Silence Means …
My friend Steve wanted to know why there was nothing on my blog about the hugely sucessful elections in Iraq yesterday. Why was I so silent?
John Podhoretz says, "Wow, suddenly it’s so quiet in here you can hear crickets chirping" in his Vindicated column in the NY Post.
Jeff Jarvis calls the liberals who questioned the war in Iraq eeyeores and its no wonder that those who argued the wisdom of the war in Iraq have gone under cover from the squeals of glee from the right.
I emailed Steve my thoughts and he had the predictable response – incredulance followed by an attempt to convert me to the correct view.
When I saw the pictures of Iraqis voting on the front of the NY Times today along with the news that over 60% turned out to vote, I smiled. I did not think it was actually bad news. People rising up and taking their country’s future into their own hands is never bad news. I thought about taking our kids to vote last fall and I told my them that this was an incredible moment for Iraq and the future of democracy.
It wasn’t until later when I started to read the taunting of Michael Moore, John Kerry, and the rest of the liberals, that my good feelings turned bad.
This election is the first time that the Iraqi people have shown the rest of the world that they actually do want democracy and freedom. I wonder what took them so long. I wonder why they have sat back and watched the insurgency take its toll on their country.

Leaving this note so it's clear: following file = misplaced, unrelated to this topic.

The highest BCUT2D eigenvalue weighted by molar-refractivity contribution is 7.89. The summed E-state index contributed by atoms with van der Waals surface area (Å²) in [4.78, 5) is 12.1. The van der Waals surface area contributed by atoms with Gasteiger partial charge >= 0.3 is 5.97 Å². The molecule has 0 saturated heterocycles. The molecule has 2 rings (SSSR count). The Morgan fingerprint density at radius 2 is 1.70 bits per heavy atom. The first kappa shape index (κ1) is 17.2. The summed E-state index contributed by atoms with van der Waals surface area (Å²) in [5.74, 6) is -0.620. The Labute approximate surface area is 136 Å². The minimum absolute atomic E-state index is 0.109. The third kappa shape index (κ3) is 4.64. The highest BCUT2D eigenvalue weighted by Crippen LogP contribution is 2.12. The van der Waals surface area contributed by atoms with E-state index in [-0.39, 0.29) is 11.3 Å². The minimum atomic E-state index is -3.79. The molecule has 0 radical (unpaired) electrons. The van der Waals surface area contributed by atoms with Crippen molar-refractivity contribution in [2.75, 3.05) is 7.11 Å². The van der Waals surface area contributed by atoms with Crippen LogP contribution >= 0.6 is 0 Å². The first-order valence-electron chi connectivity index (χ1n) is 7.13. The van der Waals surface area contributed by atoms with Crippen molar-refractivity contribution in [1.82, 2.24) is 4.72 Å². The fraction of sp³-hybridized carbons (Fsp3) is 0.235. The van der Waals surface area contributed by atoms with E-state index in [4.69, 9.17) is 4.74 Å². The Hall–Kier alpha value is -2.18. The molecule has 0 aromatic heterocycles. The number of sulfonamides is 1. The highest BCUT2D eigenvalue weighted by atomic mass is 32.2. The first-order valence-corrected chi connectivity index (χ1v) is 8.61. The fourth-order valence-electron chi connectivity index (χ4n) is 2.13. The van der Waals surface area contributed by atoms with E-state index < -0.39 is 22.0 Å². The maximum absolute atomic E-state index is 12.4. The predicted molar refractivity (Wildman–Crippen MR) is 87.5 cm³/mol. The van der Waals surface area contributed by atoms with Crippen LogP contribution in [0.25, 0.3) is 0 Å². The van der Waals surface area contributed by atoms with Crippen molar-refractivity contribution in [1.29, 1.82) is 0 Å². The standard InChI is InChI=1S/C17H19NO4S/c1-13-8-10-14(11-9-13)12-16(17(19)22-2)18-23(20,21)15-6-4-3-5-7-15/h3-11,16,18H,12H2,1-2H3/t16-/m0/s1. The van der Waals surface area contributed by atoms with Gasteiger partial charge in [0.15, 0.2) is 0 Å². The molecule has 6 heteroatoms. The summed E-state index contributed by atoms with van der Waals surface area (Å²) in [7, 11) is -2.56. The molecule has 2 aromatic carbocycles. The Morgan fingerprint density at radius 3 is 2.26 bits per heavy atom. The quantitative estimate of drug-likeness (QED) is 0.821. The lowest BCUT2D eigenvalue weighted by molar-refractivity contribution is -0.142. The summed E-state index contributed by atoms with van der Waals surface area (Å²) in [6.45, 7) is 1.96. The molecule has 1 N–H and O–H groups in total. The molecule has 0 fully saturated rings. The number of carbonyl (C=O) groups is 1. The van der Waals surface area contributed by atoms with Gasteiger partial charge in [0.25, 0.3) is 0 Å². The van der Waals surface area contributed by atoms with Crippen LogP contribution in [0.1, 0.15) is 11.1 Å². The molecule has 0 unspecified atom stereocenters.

I wonder if freedom for the Iraqis is worth 1400 lives, countless limbs, billions of our tax dollars, and a shattered reputation throughout the world.
I said all of this to Steve, who replied that, "it was specious to speculate what one life, 100 lives, or 1400 lives was worth", and that "The attempt to create an alternative to radical Islam – even at the expense of significant blood and treasure – is not only worth it, but is necessary and unavoidable." He went on to say that "it’s either thousands of lives now or hundreds of thousands, or even millions, of our kids lives later".
Clearly that is the view of the Bush administration and many of the people in this country, probably the majority given the election results last fall. I respect that and my respect for that is the main cause of my silence until prodded by Steve, Podhoretz, and Jeff.
But it isn’t my view. And one of the reasons I love blogging is that we can all share our views and debate them out in the open.
My view is that we have bigger battles to fight than the one in Iraq.
My view is Iraq’s next door neighbor Iran, the country that was strengthened by the Shiite win in the Iraqi election, is more likely to build something that could do the damage that Steve fears than the Iraqis.
My view is the North Koreans are more dangerous than both.
And yet we haven’t gone in to free either of those countries.
Does our "success" in Iraq mean we must now go do the same in those countries?
Where does this policy of pre-emption stop?
If that makes me an eeyore, so be it. I am thrilled for the Iraqis. I hope they thank the men and women who lost their lives so they could vote.
And I hope we stop the pre-emptive experiment where it started in Iraq and wait to see how it turns out over the long haul before deciding to try it elsewhere.